By Bernard Hickey
Finance Minister, Deputy Prime Minister and Housing NZ Corp Minister Bill English has told Auckland Council to design a planning system that recognises the consequences for current and future residents, and the rest of the country.
He addressed the issue of urban planning in a speech in Auckland in the wake of Auckland Council’s decision overnight to withdraw its more dense Unitary Plan maps from the Independent Hearings Panel process on the Plan.
He said the Government was focused on rapidly rising house prices for three reasons.
“They can have a significant effect on the macro-economy and financial stability. They can drive inequality, as high prices favour current owners. They are a fiscal risk for the Government,” English said.
“We spend $2 billion each year on accommodation subsidies. Sixty per cent of all rentals are Government subsidised, and the Government owns one in every 16 Auckland houses. When house prices skyrocket, it means these services become more expensive,” he said.
“There’s no quick fix to the Auckland housing shortage. Lack of land supply, and hence higher prices, occur when the planning system isn’t working properly. We want a planning system that recognises the consequences for all current and future residents, and for the country. One that coordinates these interests, but does not restrict growth.”
‘New rules appear to having effect on house prices’
English said the Government had taken various measures to increase housing supply.
“But because increased supply won’t be immediate, we’ve also taken other steps,” he said.
“New rules ensure investors, particularly those from overseas, now pay their fair share of tax when buying and selling residential property for profit. And Inland Revenue has extra funding for compliance and enforcement. Combined with the Reserve Bank’s tighter loan-to-value rules, these changes appear to be having some effect on Auckland house prices,” English said.
“Regardless of whether these figures signal a turn in the market, we need an enduring solution to housing supply. By 2045 Auckland is expected to grow by more than 700,000 people. It is essential that central and local government works together in deciding how to best meet these demands So there is plenty of work ongoing,” he said.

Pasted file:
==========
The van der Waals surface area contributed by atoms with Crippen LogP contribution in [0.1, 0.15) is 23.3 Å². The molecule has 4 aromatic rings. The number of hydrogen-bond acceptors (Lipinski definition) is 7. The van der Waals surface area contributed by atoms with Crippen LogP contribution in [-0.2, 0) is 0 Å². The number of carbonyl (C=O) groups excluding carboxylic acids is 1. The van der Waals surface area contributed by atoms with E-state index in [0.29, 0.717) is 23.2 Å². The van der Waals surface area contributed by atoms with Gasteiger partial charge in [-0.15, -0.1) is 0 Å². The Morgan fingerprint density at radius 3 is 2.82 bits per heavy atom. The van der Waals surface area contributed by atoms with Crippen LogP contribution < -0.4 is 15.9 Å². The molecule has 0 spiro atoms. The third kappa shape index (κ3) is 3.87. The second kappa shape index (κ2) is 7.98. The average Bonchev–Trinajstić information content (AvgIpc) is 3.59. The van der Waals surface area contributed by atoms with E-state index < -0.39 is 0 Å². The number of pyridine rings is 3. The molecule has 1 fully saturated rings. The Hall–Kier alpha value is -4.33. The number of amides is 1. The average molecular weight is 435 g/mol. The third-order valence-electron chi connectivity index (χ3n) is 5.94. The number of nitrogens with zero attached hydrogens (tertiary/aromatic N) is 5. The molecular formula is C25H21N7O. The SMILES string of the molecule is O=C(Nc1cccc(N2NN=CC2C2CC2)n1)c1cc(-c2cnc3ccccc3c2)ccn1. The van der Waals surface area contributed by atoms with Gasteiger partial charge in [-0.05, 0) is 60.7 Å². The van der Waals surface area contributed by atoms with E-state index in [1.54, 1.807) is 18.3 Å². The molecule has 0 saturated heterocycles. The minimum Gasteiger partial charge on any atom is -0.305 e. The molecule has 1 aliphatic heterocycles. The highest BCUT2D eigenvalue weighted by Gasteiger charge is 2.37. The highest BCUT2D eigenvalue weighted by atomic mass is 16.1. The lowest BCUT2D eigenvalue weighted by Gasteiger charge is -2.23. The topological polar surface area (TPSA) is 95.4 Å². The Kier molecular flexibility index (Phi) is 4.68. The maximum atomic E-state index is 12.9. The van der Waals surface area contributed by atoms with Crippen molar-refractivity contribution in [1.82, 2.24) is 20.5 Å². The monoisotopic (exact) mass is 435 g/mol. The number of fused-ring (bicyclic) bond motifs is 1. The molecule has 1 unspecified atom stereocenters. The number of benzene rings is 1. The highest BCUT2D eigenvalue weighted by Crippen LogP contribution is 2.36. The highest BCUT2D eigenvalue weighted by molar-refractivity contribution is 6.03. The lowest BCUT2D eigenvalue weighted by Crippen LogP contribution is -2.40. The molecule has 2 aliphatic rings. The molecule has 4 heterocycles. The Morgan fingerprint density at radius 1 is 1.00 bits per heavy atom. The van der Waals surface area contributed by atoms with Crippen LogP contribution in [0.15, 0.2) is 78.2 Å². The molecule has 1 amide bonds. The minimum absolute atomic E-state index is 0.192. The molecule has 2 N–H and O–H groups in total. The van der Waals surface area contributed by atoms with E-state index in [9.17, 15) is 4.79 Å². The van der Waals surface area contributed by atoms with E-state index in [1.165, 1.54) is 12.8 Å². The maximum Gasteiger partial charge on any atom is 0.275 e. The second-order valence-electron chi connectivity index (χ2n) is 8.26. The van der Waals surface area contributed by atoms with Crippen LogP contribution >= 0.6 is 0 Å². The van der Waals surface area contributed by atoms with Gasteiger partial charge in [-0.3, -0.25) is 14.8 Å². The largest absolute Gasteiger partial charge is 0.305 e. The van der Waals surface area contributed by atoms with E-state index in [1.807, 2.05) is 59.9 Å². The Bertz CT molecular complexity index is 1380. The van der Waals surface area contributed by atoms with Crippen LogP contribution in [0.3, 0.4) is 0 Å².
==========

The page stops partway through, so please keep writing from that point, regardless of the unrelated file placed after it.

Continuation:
English hopes Govt relationship with Auckland isn’t hurt
“And as an aside, it is my hope that election year in Auckland won’t affect the positive relationship between central government and Auckland city, developed in recent years,” he said.
“We have developed a focus on generating solutions based on a common understanding of the problems. I hope mayoral and councillor candidates will feel the same pressure we in central government feel – the need to solve obvious problems faster.”
The Auckland Council would have to respond to the Independent Hearings Panel on the Auckland Unitary Plan this year, he said.
“It is critical that the plan provides enough scope for increasing housing supply to meet the demands of this growing city. Exactly how that is delivered – the combination of up and out – is something that Auckland should decide for itself.”
English then mentioned an ongoing Productivity Commission review of resource management, urban planning and transport planning.
“Longer term, we are looking at a wider set of options for regulating our housing market, because our cities need to grow efficiently,” he said.
“Over the past 25 years New Zealand has gone through extended processes to reform our electricity, telecommunication and financial markets. In each case it took years to understand the impact of existing rules, and how to change them to achieve a more efficient market. Now we are addressing housing in the same way. Often politicians are accused of being focused on the short term.
“That’s one of the reasons issues like long-term social dysfunction and housing market reform haven’t been dealt with properly in the past. This Government is taking a long term view.”
(Updated with more details on economy and urban planning)